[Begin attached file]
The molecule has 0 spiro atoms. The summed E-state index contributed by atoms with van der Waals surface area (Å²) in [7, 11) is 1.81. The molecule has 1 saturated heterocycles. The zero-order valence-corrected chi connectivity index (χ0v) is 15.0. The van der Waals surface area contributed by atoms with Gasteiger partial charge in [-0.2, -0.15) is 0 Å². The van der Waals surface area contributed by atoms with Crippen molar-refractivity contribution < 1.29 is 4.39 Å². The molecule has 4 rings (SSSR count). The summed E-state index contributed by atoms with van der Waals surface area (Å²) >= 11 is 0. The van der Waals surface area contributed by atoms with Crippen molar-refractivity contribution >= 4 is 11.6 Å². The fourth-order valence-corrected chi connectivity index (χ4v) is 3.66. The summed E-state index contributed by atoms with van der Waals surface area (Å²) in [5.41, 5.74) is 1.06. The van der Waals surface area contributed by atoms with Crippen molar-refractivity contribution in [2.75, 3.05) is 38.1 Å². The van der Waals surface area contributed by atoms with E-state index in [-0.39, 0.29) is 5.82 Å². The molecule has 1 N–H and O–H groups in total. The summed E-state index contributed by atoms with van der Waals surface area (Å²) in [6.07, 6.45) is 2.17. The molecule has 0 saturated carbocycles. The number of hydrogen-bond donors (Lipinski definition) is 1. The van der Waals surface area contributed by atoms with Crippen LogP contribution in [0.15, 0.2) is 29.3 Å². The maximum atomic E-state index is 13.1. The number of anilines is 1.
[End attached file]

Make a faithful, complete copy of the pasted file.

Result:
The molecule has 0 spiro atoms. The summed E-state index contributed by atoms with van der Waals surface area (Å²) in [7, 11) is 1.81. The molecule has 1 saturated heterocycles. The zero-order valence-corrected chi connectivity index (χ0v) is 15.0. The van der Waals surface area contributed by atoms with Gasteiger partial charge in [-0.2, -0.15) is 0 Å². The van der Waals surface area contributed by atoms with Crippen molar-refractivity contribution < 1.29 is 4.39 Å². The molecule has 4 rings (SSSR count). The summed E-state index contributed by atoms with van der Waals surface area (Å²) >= 11 is 0. The van der Waals surface area contributed by atoms with Crippen molar-refractivity contribution >= 4 is 11.6 Å². The fourth-order valence-corrected chi connectivity index (χ4v) is 3.66. The summed E-state index contributed by atoms with van der Waals surface area (Å²) in [5.41, 5.74) is 1.06. The van der Waals surface area contributed by atoms with Crippen molar-refractivity contribution in [2.75, 3.05) is 38.1 Å². The van der Waals surface area contributed by atoms with E-state index in [-0.39, 0.29) is 5.82 Å². The molecule has 1 N–H and O–H groups in total. The summed E-state index contributed by atoms with van der Waals surface area (Å²) in [6.07, 6.45) is 2.17. The molecule has 0 saturated carbocycles. The number of hydrogen-bond donors (Lipinski definition) is 1. The van der Waals surface area contributed by atoms with Crippen LogP contribution in [0.15, 0.2) is 29.3 Å². The maximum atomic E-state index is 13.1. The number of anilines is 1.